John Doyle, Auditor General of BC’s newly released report, Homelessness: Clear Focus Needed, raises numerous concerns, including that the provincial government lacks solid numbers on how many homeless people there are in BC and who they are. Most importantly, he found that the province does not have a clear and comprehensive action plan, nor does it have overall targets to measure success. He’s right.
Minister Rich Coleman was dismissive of many of Doyle’s findings but, according to the Vancouver Sun, Coleman did say that he would soon be introducing “performance targets to measure progress.” He said his goal now is to end homelessness in five years (although it is unclear if he means street homelessness or all homelessness, an important distinction). There is no mention of legislating that goal, but this appears to be some movement nonetheless. NDP critic Jenny Kwan, responding to the Auditor’s report, said, “What we need are measurable targets, objectives and timelines.”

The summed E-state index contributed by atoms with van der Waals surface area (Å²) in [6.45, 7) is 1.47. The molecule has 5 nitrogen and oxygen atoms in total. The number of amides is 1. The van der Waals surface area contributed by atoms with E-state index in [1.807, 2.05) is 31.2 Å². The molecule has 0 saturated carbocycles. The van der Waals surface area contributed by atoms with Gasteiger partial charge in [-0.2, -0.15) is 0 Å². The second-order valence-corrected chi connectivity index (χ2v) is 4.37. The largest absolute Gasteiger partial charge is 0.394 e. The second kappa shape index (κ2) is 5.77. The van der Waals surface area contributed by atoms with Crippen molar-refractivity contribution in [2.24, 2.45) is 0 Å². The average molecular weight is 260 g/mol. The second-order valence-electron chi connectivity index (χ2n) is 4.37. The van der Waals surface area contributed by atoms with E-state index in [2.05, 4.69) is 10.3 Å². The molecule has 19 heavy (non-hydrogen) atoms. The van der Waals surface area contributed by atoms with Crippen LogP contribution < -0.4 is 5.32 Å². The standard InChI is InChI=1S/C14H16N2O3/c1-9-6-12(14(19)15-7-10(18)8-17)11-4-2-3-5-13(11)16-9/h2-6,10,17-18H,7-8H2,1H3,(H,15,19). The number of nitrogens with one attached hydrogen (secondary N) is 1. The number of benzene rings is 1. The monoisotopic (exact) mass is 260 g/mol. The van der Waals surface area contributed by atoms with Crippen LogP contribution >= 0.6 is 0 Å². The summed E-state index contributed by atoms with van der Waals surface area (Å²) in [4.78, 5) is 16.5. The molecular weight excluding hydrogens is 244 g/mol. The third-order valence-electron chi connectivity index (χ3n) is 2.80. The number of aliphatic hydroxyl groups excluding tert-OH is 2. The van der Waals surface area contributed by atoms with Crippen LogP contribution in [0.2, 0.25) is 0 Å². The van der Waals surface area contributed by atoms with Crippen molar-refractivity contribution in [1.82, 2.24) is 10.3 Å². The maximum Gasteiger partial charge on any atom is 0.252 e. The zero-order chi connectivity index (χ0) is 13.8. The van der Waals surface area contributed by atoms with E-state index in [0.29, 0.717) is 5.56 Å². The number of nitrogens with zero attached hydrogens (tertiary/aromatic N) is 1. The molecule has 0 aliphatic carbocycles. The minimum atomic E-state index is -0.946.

A province-wide call has been building for a poverty reduction plan with legislated targets and timelines to reduce poverty and homelessness. So perhaps both parties are moving closer to making that commitment.